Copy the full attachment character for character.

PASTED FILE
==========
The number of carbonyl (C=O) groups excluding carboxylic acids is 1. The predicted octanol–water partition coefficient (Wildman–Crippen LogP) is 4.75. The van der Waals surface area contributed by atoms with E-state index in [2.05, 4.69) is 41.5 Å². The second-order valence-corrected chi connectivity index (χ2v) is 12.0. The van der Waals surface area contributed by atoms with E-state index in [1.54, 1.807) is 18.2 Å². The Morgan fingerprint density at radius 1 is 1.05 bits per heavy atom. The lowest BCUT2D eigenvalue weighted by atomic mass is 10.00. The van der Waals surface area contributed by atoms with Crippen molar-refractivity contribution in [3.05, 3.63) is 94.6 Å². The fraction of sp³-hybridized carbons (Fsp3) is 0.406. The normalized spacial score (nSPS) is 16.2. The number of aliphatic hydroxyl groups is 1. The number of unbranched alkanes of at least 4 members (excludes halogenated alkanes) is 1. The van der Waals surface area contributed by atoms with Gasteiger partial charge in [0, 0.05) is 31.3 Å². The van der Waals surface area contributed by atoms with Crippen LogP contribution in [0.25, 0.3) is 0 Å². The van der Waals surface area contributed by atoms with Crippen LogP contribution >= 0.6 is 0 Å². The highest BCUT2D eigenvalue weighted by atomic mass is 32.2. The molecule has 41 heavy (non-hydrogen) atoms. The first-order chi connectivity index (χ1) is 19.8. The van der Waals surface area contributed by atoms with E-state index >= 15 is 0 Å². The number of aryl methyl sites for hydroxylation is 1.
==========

The number of carbonyl (C=O) groups excluding carboxylic acids is 1. The predicted octanol–water partition coefficient (Wildman–Crippen LogP) is 4.75. The van der Waals surface area contributed by atoms with E-state index in [2.05, 4.69) is 41.5 Å². The second-order valence-corrected chi connectivity index (χ2v) is 12.0. The van der Waals surface area contributed by atoms with E-state index in [1.54, 1.807) is 18.2 Å². The Morgan fingerprint density at radius 1 is 1.05 bits per heavy atom. The lowest BCUT2D eigenvalue weighted by atomic mass is 10.00. The van der Waals surface area contributed by atoms with Crippen molar-refractivity contribution in [3.05, 3.63) is 94.6 Å². The fraction of sp³-hybridized carbons (Fsp3) is 0.406. The normalized spacial score (nSPS) is 16.2. The number of aliphatic hydroxyl groups is 1. The number of unbranched alkanes of at least 4 members (excludes halogenated alkanes) is 1. The van der Waals surface area contributed by atoms with Gasteiger partial charge in [0, 0.05) is 31.3 Å². The van der Waals surface area contributed by atoms with Crippen LogP contribution in [0.25, 0.3) is 0 Å². The van der Waals surface area contributed by atoms with Crippen LogP contribution >= 0.6 is 0 Å². The highest BCUT2D eigenvalue weighted by atomic mass is 32.2. The molecule has 41 heavy (non-hydrogen) atoms. The first-order chi connectivity index (χ1) is 19.8. The van der Waals surface area contributed by atoms with E-state index >= 15 is 0 Å². The number of aryl methyl sites for hydroxylation is 1.